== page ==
Most of the challenges have been in breaking through the market. I feel we have a great listenership but have not marketed ourselves that’s why we have struggled financially. But we have put in measures to counteract this. One of them is the ZIKOMO promotion we recently ran.
Do you have any awards on your table?
Not awards as such. But while working in the media I am proud to have been the only woman selected into the taskforce assigned to resuscitate the then defunct Media Council of Malawi in September 2005 at Ku Chawe. I worked with the likes of Al Osman, Patrick Semphere and Alfred Ntonga among others. We worked together and even went on a 10 day study tour to Tanzania, all in trying to revive the Media Council of Malawi, which was resuscitated in 2007.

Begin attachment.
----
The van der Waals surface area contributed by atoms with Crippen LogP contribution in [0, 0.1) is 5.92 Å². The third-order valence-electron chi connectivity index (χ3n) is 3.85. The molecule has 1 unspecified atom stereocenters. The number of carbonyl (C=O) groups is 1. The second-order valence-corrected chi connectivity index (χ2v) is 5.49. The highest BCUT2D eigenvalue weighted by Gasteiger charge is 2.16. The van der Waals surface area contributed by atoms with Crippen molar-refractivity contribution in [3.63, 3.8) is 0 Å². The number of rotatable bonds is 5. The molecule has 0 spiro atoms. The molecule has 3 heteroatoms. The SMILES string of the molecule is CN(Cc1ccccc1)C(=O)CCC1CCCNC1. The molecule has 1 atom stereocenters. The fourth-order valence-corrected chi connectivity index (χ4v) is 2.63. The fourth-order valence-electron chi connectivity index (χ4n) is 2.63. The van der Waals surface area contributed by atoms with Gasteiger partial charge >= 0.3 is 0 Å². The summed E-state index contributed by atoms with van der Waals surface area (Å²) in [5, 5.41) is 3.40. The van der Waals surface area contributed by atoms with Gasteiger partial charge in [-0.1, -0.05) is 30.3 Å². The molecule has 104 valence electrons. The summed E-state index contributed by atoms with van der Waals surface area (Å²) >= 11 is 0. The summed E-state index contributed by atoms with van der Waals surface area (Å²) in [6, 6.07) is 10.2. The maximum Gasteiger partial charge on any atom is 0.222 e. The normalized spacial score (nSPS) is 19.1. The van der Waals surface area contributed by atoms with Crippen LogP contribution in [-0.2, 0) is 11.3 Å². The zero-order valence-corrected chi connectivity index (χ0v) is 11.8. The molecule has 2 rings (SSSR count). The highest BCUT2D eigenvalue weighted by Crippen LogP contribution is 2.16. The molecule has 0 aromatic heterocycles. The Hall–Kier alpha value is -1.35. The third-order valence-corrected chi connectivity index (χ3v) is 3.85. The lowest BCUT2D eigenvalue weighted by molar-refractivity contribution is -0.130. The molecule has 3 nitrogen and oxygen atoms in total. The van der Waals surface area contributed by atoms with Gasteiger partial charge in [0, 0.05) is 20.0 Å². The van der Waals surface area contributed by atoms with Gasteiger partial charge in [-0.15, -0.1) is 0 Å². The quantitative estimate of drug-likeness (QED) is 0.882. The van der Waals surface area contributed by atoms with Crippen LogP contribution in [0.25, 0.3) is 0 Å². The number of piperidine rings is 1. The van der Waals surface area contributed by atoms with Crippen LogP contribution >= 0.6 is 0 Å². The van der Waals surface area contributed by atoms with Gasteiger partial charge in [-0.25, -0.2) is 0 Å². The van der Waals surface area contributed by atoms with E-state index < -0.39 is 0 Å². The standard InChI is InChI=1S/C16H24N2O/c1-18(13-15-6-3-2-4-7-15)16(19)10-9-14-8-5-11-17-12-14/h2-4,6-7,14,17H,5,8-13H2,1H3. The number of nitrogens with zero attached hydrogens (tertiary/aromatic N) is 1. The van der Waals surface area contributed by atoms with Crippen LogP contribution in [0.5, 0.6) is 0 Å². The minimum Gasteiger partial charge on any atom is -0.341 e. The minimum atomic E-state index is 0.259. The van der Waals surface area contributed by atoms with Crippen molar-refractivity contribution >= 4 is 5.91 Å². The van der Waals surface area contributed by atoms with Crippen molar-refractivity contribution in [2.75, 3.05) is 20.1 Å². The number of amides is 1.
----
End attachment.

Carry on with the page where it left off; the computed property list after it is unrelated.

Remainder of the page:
I was also privileged to co-host the then Entertainers of the Year organised annually by MBC. I was very young but people seemed to recognise the talent in me.
What have you learnt from life’s journey?
I have learnt to remain calm in difficult situations. Leadership is not kids play. You always have to have solutions to challenges that come daily. I have learned to trust God more. I have learned to value people and relationships. Losing my sister, brother and parents way before they could see the fruit of their labour was a dark moment for me. I have learned to love and invest in people a little more; you will not always have them around.
What is it that you do when you get some alone time’?
I read the Bible, novels, and a lot of books and articles on leadership. I am a fan of John Maxwell’s writings. I also enjoy experimenting in the kitchen and hope that maybe one day we will open a family restaurant. I enjoy nature.